Over beers last week, a friend contemplatively asked what I would do if I won
the lottery. Donate the money to charity? Buy a beach house? Buy my parents a
beach house? We chatted about the possibilities, musing on the many ways the
money might change our lives. But then I thought, what are the odds?
Turns out, the Mega Millions lottery comes with odds somewhere around one in
259 million. You’re actually much more likely to become president, a roughly one
in 10 million chance, or have identical quadruplets, a one in 15 million chance,
than you are to win the lottery. And these horribly depressing odds made me
wonder, why even play? Instead of throwing away money on a seriously unlikely
possibility, why not make the lottery something with better odds? Something that
you can guarantee. Why not rebrand the lottery and make it your own?
A half-mile from my front door, there’s a snaking, roller coaster of a trail that
practically begs me to run along it. It slinks beside Vermont’s Brewster River like
a shadow, hugging every curve with abandon. This trail is my lottery. I won it the
first time I spied its unassuming, shaded beginning, and I’ve been reaping the
rewards ever since. Every time I feel like winning the lottery, all I have to do is
lace up my running shoes and head up the road. A win lies waiting beneath the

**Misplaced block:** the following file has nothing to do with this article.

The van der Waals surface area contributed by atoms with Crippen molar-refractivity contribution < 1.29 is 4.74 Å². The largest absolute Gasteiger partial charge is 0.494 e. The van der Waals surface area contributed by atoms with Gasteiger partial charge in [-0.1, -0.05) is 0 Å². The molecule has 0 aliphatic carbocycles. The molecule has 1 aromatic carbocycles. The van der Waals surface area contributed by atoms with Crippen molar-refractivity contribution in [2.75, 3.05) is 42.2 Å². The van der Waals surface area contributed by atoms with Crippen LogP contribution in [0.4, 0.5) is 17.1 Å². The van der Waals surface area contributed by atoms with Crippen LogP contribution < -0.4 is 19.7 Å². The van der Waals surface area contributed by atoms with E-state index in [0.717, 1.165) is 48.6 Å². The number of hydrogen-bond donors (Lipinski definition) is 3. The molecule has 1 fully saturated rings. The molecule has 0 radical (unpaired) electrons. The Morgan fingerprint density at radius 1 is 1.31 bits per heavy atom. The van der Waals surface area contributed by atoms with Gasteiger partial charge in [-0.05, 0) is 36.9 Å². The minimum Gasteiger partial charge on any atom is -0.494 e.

Instead of winning the Mega Millions, winning your personal lottery could simply
mean biking to work on a sunny morning. A win for you could come along with an
ice-cold beer atop a long-sought mountain. It could be when you watch your best
friend’s face light up as you hand them their birthday present. A lottery with one
in one odds is around each corner. And there’s no cap on how many times you
can win each day.
When you think about the lottery like this, you’ve already won it. Many times.
And each time you win, your next victory is waiting eagerly in the wings. As with
the Mega Millions, there are many ways to put your lottery winnings to use. You
might flash an open-mouthed smile at a stranger. You could give a friend in need
a deep hug. And if I had to choose between hugs and beach houses? I would
choose hugs. Every time.
By Shey Kiester